I’m heading out of town today to visit my family in the next state over. It’s about 475 miles between my parents’ house and mine, which is the one and only thing I do not love about where I live.
Most of the road is two-lane state highway through country just like you see in the picture above. Traffic is generally light to non-existent, as are people, towns and amenities.
Since I moved away in 2002, I figure I’ve made the trip back more than 40 times, at least four trips a year. In the first few years, the trip scared me because there were mountain passes to cross and I worried about the possibility of bad weather and being all alone out there in the back of beyond, where the deer and the antelope (and the badgers and the coyotes and the raccoons and I don’t know what all else) play on and around the highway. But after so many years, I know that road and I suspect it knows me at least a little bit as well. We have an agreement not to give each other any trouble, so the animals stay on its shoulders until I have passed.
One cannot be too attentive or too wide awake for this crossing, so I’ve mastered the alchemy of all-day alertness with a carefully calibrated intake of caffeine, sugar, protein and carbs, as well as strong peppermint gum (Altoids brand was best, but it’s been discontinued), water and fresh air. One thing I don’t travel with is music or other audio stimulus, though, which confounds many people I know. More than eight solid hours alone in silence? Nobody I know could or would do that. People have offered to buy me an iPod adapter or Sirius satellite radio service just for these trips. What they don’t realize is that when you pay attention to the journey, it’s actually quite engrossing.
The landscape changes dramatically as I head west, from urban freeway to agricultural fields to canyon lands along a river to the sagebrush range, then over the mountains and through the forests to another urban freeway in an agricultural valley. The weather is always changing. The sky is enormous and the cloud formations are fantastic. Interesting things sometimes happen, like the time I had to stop for several minutes while a large herd of cows and very young calves was moved from one pasture to another over the road by a motley band of non-professional cowpokes and a pack of darting cattle dogs. The cowhands, all on horseback, were male and female and ranged in age from about 5 to 75; maybe they were all from one family. It was a joyous procession that was fun to sit and watch.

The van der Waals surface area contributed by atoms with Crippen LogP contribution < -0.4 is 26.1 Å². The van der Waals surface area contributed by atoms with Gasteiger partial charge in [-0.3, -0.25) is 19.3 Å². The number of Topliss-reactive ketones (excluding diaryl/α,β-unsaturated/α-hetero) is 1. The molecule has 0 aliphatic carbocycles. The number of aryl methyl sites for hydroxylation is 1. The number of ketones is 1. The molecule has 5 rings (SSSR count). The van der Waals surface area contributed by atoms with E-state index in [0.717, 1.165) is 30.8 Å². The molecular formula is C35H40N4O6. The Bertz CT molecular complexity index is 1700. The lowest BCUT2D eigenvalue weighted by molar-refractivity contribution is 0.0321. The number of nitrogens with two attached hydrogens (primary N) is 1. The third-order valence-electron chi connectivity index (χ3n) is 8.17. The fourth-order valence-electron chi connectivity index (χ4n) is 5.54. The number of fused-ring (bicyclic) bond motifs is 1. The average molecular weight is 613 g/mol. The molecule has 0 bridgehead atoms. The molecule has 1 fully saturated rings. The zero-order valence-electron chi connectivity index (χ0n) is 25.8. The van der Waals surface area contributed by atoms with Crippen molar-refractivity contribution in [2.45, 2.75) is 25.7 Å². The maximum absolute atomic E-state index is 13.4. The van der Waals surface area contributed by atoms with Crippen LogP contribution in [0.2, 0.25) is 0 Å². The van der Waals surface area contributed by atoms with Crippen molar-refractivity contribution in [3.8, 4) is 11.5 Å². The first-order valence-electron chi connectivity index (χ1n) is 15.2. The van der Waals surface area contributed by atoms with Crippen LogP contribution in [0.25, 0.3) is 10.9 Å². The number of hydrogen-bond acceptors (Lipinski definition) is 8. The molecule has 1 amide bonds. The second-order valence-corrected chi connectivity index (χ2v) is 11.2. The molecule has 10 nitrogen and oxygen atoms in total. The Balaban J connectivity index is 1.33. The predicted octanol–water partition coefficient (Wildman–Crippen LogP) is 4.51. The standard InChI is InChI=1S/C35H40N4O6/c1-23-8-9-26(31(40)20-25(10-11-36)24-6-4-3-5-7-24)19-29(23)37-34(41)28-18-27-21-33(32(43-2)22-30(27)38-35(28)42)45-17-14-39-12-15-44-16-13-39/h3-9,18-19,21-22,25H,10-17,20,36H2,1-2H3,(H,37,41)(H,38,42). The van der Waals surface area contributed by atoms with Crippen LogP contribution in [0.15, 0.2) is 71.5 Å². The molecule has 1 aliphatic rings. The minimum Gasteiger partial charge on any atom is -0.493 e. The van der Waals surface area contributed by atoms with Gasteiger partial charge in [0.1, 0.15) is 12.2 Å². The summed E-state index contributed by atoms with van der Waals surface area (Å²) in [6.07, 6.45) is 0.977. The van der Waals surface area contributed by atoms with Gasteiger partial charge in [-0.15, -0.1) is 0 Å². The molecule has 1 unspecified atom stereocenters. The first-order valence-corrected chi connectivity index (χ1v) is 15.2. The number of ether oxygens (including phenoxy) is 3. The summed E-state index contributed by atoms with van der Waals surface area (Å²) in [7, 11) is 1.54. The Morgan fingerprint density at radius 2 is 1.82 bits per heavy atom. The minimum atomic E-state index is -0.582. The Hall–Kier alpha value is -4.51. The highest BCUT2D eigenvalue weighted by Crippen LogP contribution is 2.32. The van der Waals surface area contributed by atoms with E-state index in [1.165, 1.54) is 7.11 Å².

But should I start to nod in spite of the passing show, Rudy, being the service dog at heart that he is, helps keep me awake by barking fiercely and frantically at every passing semi truck, RV, school bus, dump truck (anything over height or pulled by a diesel engine, basically) and motorcycle (he has a special animosity for them; I don’t know why). He can appear to be sound asleep and there will be nobody else on the road except us for as far as I can see ahead and behind, but he will spring to life just as that one semi in the past 30 miles rolls by. It’s uncanny. And it annoys the heck out of me, but it’s really his one fault so I’ve learned to live with it.
Except for the barking, Rudy is a great traveler and Reggie is even better (meaning: she does not bark at anything). They are both well-behaved in the car and patient with the long stretches between rest stops. A road trip is our favorite thing.
At the end of the road is that big old house that I am always happy to see and my parents, waiting for me with warm hearts, open arms and seemingly limitless hospitality. Just as her mother always did, my mother greets travelers fresh from the road with “Are you hungry? Can I fix you something to eat?” Dad always asks “How was the trip?” and helps me carry in my 16 pieces of luggage (I know how to pack light but since I don’t have to, I don’t bother–I bring everything). I love coming home to them and being cared for as only parents can.
At the end of our visit, after the hugs and thank yous and I love yous and have a good trips and see you soons and goodbyes and sometimes a few tears on both sides, I turn around and head home again–to my own little house, which I am also always happy to see.
Home for me is at both ends of that long road. I just wish the ends were closer together.